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Re: Firing line- oh my lord! Fix bayonets ...!

Roger, agreed, unless the sarge lost his shako first :relaxed: :smirk:

Re: Firing line- oh my lord! Fix bayonets ...!

If Strelets release their sets as they have in the past then they will release a Highlander set very soon it will very interesting to see how that pans out.:innocent:

Re: Firing line- oh my lord! Fix bayonets ...!

Steve H
If Strelets release their sets as they have in the past then they will release a Highlander set very soon it will very interesting to see how that pans out.:innocent:


Yes, it will be interesting. Hopefully a better firing pose/poses than the venerable Airfix Highlander who appears to be trying to avoid the sparks from his flintlock by holding his head well away from the weapon. And hopefully not a soldier bayonetting the ground, a pet hate of mine.

But at least these very old soldiers have (mostly) bayonets.

Let us see:grinning:

Re: Airfix Highlander

It's actually a good idea to keep your head up and well away from the sparks and flash from a musket lock! I own three of 'em and have used them at reenactments and even with a modern flash guard fitted they can bite the owner (or the man standing next to him). As there are no back sights on a musket, its rather pointless putting your face down there anyway.....the order was "Present" and not take aim.
Bayonets were also not normally fixed in a firing line!

Re: Airfix Highlander

This argument will never have end.
I have read many accounts of British Line in the Peninsular and Waterloo which point to (no pun intended!) bayonets being fixed ready to receive the enemy. So once enough volleys had been poured into the advancing French, to cause them to falter in a daze and shock, the British would then charge with bayonet. To suddenly pause to fix bayonets would lose all impetus. I suppose it was a Napoleonic form of "shock and awe"!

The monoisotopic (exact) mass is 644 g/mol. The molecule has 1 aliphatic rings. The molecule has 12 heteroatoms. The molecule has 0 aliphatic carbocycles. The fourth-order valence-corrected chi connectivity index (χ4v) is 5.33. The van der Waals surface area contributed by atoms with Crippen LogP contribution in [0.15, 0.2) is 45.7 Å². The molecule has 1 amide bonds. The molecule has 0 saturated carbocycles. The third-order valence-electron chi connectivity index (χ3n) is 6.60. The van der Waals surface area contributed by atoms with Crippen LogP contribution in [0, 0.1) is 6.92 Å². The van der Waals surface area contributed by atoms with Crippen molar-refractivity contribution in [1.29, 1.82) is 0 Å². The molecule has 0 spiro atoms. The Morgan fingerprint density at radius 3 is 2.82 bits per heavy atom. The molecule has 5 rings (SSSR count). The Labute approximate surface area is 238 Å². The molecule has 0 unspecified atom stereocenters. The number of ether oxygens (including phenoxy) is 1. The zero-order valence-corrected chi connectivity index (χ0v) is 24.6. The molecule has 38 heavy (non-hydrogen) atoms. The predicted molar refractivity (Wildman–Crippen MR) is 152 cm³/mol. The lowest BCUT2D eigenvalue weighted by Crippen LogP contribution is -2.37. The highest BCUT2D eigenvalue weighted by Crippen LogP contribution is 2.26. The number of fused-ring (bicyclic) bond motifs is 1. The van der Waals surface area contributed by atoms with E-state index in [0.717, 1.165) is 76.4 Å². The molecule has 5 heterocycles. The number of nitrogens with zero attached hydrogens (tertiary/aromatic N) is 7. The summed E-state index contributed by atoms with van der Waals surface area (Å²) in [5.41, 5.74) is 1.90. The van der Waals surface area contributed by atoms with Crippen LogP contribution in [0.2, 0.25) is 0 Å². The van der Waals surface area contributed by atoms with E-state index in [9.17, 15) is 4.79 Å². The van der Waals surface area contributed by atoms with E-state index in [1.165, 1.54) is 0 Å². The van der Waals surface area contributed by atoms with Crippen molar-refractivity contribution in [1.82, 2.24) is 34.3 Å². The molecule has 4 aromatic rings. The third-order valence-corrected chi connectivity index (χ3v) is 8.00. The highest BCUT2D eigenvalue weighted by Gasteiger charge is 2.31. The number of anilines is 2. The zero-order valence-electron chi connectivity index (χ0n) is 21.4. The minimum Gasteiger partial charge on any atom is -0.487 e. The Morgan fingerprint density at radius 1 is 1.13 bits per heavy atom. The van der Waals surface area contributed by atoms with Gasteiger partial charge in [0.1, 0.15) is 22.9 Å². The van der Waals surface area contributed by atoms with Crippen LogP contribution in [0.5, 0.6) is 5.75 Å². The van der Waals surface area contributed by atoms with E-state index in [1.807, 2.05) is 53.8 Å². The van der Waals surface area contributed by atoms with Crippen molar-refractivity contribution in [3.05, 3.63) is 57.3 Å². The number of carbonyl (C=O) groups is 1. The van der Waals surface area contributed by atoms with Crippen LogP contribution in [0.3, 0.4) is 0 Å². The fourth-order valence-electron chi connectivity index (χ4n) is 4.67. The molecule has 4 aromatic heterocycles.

Also if a battalion had to form square upon threat of cavalry upon them, when seconds count, and they were in a firing line, when exactly do they get the opportunity to fix bayonets???!! The whole battalion operated in unison. They would be drilled exactly how to move from line into square, quickly and efficently. Its a detailed process portrayed in Fawcett & then Dundas' drill manuals among others.
Stopping to fix a bayonet when cavalry is about to chop you down isnt very efficent!!! If bayonets were not already fixed then the square wouldnt of had the same effect...it was ment to provide 4 walls of steel which not only the troopers would of been wary of, but so too taking into account the "flight" nature of a horse.

You obviously have your own beliefs. Thats fair enough.

But the fact is, if the bayonets were moulded on, those who think they should be there have them, those who dont can then just simply trim them off. As it stands, only one of these instances is catered for. As said by many on many ocaissions, its easier to trim a bayonet off than attach one.
The other British sets had bayonets fixed. Who said you had to order arms with a bayonet attached for example?

Re: Firing line- oh my lord!

Maybe these guys could have some North American uses, particularly for 1812-15? Canadian militia units and regulars missing standard equipment seems like something those forces fighting the Americans would have to handle quite often. But yea, not ideal; reminds me of when I used to press the first version Airfix British Paratroops into service as Polish infantry due to lack of other options on hand! :joy:

Re: Firing line- oh my lord!

Again as metioned before, THEY NEED A BAYONET FITTED!!!!!!! also some realy wierd stances, luckily i can cut the foredge cap heads of and replace with correct head, but bayonets are alot harder to do.